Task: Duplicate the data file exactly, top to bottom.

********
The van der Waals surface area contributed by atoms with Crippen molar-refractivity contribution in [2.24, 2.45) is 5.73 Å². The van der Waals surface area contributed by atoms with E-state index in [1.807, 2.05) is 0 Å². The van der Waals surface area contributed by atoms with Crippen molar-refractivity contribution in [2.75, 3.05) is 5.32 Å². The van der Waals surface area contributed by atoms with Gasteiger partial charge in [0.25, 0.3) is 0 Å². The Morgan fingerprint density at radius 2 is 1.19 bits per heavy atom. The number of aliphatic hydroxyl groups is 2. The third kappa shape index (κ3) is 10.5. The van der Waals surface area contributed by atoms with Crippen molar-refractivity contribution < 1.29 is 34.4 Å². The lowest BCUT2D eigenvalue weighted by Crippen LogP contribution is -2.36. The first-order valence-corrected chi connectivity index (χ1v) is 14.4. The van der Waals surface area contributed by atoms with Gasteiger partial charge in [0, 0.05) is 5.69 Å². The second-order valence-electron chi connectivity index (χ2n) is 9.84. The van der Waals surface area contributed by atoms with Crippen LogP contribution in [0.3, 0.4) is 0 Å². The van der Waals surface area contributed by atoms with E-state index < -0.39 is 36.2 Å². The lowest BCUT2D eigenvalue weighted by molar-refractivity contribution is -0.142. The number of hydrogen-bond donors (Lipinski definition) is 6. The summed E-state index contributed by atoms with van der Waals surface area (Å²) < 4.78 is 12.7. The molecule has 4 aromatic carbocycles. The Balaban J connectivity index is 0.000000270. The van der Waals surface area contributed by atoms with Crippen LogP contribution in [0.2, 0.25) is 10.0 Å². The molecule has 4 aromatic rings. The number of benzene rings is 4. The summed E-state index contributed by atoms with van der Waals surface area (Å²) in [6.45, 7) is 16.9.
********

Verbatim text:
The van der Waals surface area contributed by atoms with Crippen molar-refractivity contribution in [2.24, 2.45) is 5.73 Å². The van der Waals surface area contributed by atoms with E-state index in [1.807, 2.05) is 0 Å². The van der Waals surface area contributed by atoms with Crippen molar-refractivity contribution in [2.75, 3.05) is 5.32 Å². The van der Waals surface area contributed by atoms with Gasteiger partial charge in [0.25, 0.3) is 0 Å². The Morgan fingerprint density at radius 2 is 1.19 bits per heavy atom. The number of aliphatic hydroxyl groups is 2. The third kappa shape index (κ3) is 10.5. The van der Waals surface area contributed by atoms with Crippen molar-refractivity contribution < 1.29 is 34.4 Å². The lowest BCUT2D eigenvalue weighted by Crippen LogP contribution is -2.36. The first-order valence-corrected chi connectivity index (χ1v) is 14.4. The van der Waals surface area contributed by atoms with Gasteiger partial charge in [0, 0.05) is 5.69 Å². The second-order valence-electron chi connectivity index (χ2n) is 9.84. The van der Waals surface area contributed by atoms with Crippen LogP contribution in [0.3, 0.4) is 0 Å². The van der Waals surface area contributed by atoms with E-state index < -0.39 is 36.2 Å². The lowest BCUT2D eigenvalue weighted by molar-refractivity contribution is -0.142. The number of hydrogen-bond donors (Lipinski definition) is 6. The summed E-state index contributed by atoms with van der Waals surface area (Å²) < 4.78 is 12.7. The molecule has 4 aromatic carbocycles. The Balaban J connectivity index is 0.000000270. The van der Waals surface area contributed by atoms with Crippen LogP contribution in [0.2, 0.25) is 10.0 Å². The molecule has 4 aromatic rings. The number of benzene rings is 4. The summed E-state index contributed by atoms with van der Waals surface area (Å²) in [6.45, 7) is 16.9.